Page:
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Are You a Teachable Spirit?
So… are you are teachable? I always thought I was but discovered through coaching that I really wasn’t. And… I’m still working on being teachable as I continue on my path in life.
Being teachable is the key component to growing and living a life filled with happiness and love. Actually the term teachable spirit is mentioned in the Bible. “Give instruction to a wise man, and he will be still wiser; Teach a just man, and he will increase in learning.” (Proverbs 9:9)
In an article I read recently, Sylvester Onyemalechi stated: everyone needs to be a teachable spirit to make progress. It takes wisdom to succeed. But, it takes a teachable spirit to gather wisdom.
When we were born, we had an incredible inner curiosity to learn and grow. From crawling to walking, talking, eating etc…. we absorbed all of life’s lessons our parents taught us.
We had an inner zest for life and were encouraged by our parents to experience new learning’s that crossed our paths. We may have shed a few tears not knowing what we did wrong when corrected by our parents when we tore into things or broke a few items while exploring our environments. I’m sure I had my fair share of spankings for getting into things I was not supposed to. Can you relate or remember those days?
To me, it’s this childlike yearning to learn that we seem to lose as we mature in life. That curiosity seems to fade for some of us. We hit a wall where we get comfortable with the knowledge we have learned and stop being teachable.
How often do you meet up with “know it alls” in your daily activities? I realize people will disagree with each other and that even you…the reader…may disagree with what I am writing about here. But hey…. that’s okay.
I’m talking about how people get ingrained in what they were taught within their families and when they marry they continue to follow the same behavior. To have a great relationship, one must take inventory of the feedback that is being given to them.
It can be a simple request of cleaning the dishes, loading the dishwasher correctly such as staking the plates in the proper direction so they clean better (the dishwasher was my teachable moment many years ago!).
With each teachable moment in our life, we gain the wisdom in knowing that we can each make small improvements along our path in life. It’s not about being right or wrong as I’ve learned from my very patient wife who points out new opportunities for me to learn from.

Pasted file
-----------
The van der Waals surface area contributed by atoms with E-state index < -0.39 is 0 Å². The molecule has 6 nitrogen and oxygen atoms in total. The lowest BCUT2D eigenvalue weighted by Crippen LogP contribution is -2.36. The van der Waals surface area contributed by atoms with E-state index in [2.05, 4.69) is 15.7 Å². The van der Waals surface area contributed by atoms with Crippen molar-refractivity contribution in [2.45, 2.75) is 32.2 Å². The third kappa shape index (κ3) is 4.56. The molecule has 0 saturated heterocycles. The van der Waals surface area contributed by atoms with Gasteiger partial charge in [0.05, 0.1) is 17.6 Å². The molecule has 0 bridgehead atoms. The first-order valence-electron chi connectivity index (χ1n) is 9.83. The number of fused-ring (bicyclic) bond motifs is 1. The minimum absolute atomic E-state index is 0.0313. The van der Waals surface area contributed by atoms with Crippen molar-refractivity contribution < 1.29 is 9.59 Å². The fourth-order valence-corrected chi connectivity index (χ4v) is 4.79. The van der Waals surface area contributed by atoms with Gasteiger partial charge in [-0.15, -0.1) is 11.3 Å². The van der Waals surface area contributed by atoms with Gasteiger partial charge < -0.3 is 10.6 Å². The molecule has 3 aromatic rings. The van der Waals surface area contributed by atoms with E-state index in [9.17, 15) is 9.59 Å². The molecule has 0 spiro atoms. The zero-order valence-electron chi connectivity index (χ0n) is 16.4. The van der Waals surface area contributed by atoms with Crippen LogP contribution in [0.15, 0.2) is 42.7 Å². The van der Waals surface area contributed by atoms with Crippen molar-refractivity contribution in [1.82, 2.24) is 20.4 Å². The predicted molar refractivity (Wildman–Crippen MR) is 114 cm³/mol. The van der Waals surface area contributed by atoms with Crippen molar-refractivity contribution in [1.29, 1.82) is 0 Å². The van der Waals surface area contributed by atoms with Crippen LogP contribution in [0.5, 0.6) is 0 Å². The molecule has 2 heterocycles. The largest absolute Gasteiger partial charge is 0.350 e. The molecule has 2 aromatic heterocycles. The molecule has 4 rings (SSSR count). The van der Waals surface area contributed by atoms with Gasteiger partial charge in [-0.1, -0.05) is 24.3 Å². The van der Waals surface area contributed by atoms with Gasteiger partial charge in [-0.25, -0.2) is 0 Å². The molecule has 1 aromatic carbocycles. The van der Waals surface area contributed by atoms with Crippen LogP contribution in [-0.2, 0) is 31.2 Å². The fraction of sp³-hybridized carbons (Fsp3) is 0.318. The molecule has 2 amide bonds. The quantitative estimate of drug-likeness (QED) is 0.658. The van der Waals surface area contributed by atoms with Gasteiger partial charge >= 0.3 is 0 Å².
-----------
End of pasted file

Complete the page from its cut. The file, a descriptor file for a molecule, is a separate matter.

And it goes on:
Is it always easy to hear suggestions…. well that depends on how we want to interpret the feedback. When we can take our emotion and ego out of the conversation, it can become crystal clear that someone is trying to help us learn something new.
Every new day is a chance to be teachable. Each day is a gift for the opportunity to learn, be, do or try something different to change our lives. Just as nature transforms daily, we can do the same.
- What will you do differently when your spouse, friend, co-worker, boss or family member tries to teach you something different?
- How will you react to their requests?
- Who will show up to answer their questions? Will it come from a place of anger, love, compassion, and curiosity?
- Will you be Teachable?
As always, thanks for taking the time to visit my page and spend some time here. I hope that some pieces of this blog resonated with you and if not, leave what does not. Please share this post with the people you care about. Keep pedaling towards your dreams and make it a great life!!
The Power of Teamwork
According to my Dictionary app, teamwork is a cooperative effort or coordinated effort on the part of a group of persons acting together as a team or in the interests of a common cause.
Teamwork plays an important role in achieving goals and also gives us the support we need when faced with challenges. Sometimes another member on the team has the skills that we may need to complete a project.
I have been part of teams that had a lot of internal fighting and egos contributed to delaying the desired results Feelings were hurt and people gave up providing input for various reasons.
I’m not saying that everyone has to get along in the sand box.
In fact, it’s good to have differences so people will be more engaged by offering their opinions & solutions to find the best ideas to move a project forward.
Providing feedback and allowing everyone to get their point across without judgments takes practice and patience. I’ve worked in environments where suggestions were encouraged but not seriously considered.
It can be frustrating when we feel that we don’t have a voice in our own work environment and life.
I find that collaborating with others allows me to see different perspectives in my projects.
Okay…..February arrived quickly or at least it did for me….so have you asked anyone to be a part of your team to help you reach your goals that you have set for the month or year?
Are you willing to listen and be coachable depending on feedback given to you?